Understanding Scaled Scores

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Scaled scores are a type of exam score. They are commonly used by testing companies that administer high stakes exams, such as admissions, certification and licensure exams. Scaled scores are also used for K-12 Common Core testing and other exams that assess student skills and evaluate learning progress.

Raw Scores vs. Scaled Scores

The first step to understanding scaled scores is to learn how they differ from raw scores.

A raw score represents the number of exam questions you answer correctly. For example, if an exam has 100 questions, and you get 80 of them correct, your raw score is 80. Your percent-correct score, which is a type of raw score, is 80%, and your grade is a B-.

A scaled score is a raw score that has been adjusted and converted to a standardized scale. If your raw score is 80 (because you got 80 out of 100 questions correct), that score is adjusted and converted into a scaled score. Raw scores can be converted linearly or nonlinearly.

Scaled Score Example

The ACT is an example of an exam that uses linear transformation to convert raw scores to scaled scores. The following conversation chart shows how raw scores from each section of the ACT are transformed into scaled scores. 

Source: ACT.org
Raw Score EnglishRaw Score MathRaw Score Reading Raw Score ScienceScaled Score




The Equating Process

The scaling process creates a base scale that serves as a reference for another process known as equating. The equating process is necessary to account for differences between multiple versions of the same test.

Although test makers try to keep the difficulty level of a test the same from one version to the next, differences are inevitable.

Equating allows the test maker to statistically adjust scores so that the average performance on version one of the test is equal to average performance on version two of the test, version three of the test and so on.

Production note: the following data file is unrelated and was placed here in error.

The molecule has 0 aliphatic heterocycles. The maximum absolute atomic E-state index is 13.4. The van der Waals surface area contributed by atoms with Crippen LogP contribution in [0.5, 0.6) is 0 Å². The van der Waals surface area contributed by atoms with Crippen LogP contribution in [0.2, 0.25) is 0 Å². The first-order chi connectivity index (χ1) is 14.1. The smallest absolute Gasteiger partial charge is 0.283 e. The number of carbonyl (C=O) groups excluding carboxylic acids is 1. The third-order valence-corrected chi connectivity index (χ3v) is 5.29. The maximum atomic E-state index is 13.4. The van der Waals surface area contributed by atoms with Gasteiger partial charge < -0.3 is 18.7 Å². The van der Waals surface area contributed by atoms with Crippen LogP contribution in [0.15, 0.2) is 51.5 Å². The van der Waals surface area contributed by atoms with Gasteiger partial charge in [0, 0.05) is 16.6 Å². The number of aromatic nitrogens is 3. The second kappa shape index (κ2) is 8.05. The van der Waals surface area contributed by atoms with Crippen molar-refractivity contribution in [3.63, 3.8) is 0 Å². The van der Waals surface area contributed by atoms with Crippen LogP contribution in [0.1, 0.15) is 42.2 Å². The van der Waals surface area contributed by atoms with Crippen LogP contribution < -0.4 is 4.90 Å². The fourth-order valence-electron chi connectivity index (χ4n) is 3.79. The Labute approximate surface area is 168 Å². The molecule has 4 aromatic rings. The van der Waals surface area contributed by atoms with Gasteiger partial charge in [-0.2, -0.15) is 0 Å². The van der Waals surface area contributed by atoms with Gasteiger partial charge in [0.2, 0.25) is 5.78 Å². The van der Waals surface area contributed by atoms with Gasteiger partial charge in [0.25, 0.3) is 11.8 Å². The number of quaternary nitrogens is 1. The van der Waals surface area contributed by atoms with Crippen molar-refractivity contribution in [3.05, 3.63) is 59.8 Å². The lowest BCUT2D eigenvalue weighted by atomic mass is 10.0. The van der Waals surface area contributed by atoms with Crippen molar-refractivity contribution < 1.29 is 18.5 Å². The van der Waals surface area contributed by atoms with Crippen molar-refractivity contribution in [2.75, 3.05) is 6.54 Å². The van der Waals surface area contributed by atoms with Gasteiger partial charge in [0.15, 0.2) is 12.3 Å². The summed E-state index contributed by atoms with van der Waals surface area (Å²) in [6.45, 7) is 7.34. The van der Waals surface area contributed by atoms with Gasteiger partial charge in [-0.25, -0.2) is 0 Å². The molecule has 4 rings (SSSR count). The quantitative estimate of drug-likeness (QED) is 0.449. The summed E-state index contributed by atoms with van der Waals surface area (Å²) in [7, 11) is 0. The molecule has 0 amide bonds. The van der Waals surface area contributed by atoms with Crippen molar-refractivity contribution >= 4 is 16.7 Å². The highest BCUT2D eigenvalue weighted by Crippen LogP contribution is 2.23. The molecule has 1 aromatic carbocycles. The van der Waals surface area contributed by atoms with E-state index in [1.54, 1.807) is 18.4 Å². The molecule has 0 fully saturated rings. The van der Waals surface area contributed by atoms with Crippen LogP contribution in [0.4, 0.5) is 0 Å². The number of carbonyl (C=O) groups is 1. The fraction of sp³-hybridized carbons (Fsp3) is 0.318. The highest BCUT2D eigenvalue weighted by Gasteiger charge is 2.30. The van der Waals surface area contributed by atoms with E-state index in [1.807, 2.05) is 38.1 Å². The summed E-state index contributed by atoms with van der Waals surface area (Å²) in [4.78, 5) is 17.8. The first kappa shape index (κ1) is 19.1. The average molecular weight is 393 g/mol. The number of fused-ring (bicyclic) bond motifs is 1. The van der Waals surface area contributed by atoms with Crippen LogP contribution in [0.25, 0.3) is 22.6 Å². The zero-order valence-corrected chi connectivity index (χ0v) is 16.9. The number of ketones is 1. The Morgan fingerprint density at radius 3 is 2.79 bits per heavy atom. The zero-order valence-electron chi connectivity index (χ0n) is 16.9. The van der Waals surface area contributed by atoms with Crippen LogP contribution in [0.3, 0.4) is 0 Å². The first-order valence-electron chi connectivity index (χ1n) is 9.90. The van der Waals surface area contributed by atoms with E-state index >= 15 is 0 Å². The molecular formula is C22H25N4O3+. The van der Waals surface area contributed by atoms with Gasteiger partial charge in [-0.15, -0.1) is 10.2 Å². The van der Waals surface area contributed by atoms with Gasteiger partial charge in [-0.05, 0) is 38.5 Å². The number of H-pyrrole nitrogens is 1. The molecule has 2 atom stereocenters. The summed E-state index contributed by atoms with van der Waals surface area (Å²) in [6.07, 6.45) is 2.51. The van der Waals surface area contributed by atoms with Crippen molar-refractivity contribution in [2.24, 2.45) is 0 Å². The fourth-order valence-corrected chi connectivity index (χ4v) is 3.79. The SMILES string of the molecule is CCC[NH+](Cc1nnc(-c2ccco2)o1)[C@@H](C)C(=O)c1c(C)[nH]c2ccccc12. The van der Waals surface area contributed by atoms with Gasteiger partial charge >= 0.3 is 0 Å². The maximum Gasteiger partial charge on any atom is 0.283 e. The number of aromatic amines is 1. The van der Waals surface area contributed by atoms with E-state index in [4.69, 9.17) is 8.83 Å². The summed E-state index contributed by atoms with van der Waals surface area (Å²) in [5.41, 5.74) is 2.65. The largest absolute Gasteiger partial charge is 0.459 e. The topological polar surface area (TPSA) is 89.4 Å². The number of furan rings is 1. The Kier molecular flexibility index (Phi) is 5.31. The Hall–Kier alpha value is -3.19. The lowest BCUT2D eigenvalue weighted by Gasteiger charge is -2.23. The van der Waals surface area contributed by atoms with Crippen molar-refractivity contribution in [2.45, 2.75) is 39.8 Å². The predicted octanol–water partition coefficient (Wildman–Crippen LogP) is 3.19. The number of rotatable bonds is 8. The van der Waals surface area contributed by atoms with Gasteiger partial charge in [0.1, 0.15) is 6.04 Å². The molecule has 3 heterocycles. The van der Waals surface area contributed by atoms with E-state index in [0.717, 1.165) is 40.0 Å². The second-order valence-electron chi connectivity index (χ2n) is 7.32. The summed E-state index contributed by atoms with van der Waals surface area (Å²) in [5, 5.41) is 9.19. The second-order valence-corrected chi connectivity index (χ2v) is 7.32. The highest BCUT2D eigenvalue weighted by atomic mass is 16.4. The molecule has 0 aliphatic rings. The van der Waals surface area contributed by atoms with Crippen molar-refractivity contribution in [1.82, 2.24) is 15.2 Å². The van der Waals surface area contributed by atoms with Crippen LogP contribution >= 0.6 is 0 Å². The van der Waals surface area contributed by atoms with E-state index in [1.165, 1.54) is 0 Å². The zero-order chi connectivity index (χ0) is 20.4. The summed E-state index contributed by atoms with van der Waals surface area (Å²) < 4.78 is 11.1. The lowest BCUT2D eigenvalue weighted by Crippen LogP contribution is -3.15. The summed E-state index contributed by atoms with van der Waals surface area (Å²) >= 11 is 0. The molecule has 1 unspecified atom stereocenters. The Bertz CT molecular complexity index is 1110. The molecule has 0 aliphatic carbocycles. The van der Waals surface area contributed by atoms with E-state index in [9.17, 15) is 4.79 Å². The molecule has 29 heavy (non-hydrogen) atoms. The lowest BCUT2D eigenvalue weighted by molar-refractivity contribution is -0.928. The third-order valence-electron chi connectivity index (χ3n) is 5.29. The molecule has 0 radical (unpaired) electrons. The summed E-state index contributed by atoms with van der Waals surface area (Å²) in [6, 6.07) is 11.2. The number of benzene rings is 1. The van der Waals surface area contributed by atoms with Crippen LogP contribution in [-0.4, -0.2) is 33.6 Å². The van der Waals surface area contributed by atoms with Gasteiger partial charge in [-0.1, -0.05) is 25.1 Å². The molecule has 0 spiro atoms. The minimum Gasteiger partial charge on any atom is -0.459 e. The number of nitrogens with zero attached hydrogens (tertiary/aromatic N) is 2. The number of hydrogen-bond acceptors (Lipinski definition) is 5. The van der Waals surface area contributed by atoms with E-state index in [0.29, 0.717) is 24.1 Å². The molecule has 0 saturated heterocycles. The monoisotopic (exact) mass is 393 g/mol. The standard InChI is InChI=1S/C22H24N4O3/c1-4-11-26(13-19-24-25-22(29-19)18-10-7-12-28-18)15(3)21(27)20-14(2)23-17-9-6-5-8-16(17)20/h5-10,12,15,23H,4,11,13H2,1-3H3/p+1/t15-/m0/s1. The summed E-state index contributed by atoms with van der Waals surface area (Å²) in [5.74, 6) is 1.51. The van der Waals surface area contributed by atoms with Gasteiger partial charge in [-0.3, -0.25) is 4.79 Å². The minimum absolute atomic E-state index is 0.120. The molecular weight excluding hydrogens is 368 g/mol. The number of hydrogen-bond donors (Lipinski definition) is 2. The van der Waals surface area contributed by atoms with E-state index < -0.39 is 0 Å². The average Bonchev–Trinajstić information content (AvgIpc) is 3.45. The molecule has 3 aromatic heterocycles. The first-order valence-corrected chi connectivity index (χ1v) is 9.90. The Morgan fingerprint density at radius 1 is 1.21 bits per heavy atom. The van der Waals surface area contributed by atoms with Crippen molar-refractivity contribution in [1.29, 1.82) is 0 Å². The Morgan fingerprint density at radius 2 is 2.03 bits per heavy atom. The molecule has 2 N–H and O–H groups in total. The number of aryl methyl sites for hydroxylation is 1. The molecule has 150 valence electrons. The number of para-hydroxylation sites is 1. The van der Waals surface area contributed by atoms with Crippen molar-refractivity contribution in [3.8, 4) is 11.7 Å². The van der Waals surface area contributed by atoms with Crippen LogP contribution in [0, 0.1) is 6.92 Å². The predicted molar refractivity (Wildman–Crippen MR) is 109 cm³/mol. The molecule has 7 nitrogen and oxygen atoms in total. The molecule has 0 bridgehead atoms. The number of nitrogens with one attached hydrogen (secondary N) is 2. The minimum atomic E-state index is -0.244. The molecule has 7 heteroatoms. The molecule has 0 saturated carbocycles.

After undergoing both scaling and equating, scaled scores should be interchangeable and easily comparable no matter which version of the test was taken. 

Equating Example

Let's look at an example to see how the equating process can impact scaled scores on standardized tests. Imagine that say you and a friend are taking the SAT. You will both be taking the exam at the same test center, but you will be taking the test in January, and your friend will be taking the test in February. You have different testing dates, and there is no guarantee that you will both take the same version of the SAT. You may see one form of the test, while your friend sees another. Although both tests have similar content, the questions are not exactly the same.

After taking the SAT, you and your friend get together and compare your results. You both got a raw score of 50 on the math section, but your scaled score is 710 and your friend's scaled score is 700. Your pal wonders what happened since both of you got the same number of questions correct.

But the explanation is pretty simple; you each took a different version of the test, and your version was more difficult than his. To get the same scaled score on the SAT, he would have needed to answer more questions correctly than you.

Test makers that use an equating process use a different formula to create a unique scale for each version of the exam. This means that there is no one raw-to-scale-score conversion chart that can be used for every version of the exam. That is why, in our previous example, a raw score of 50 was converted into 710 on one day and 700 on another day. Keep this in mind as you are taking practice tests and using conversion charts to transform your raw score into a scaled score.

Purpose of Scaled Scores

Raw scores are definitely easier to calculate than scaled scores.

But testing companies want to make sure that test scores can be fairly and accurately compared even if test takers take different versions, or forms, of the test on different dates. Scaled scores allow for accurate comparisons and ensure that people who took a more difficult test are not penalized, and people who took a less difficult test are not given an unfair advantage.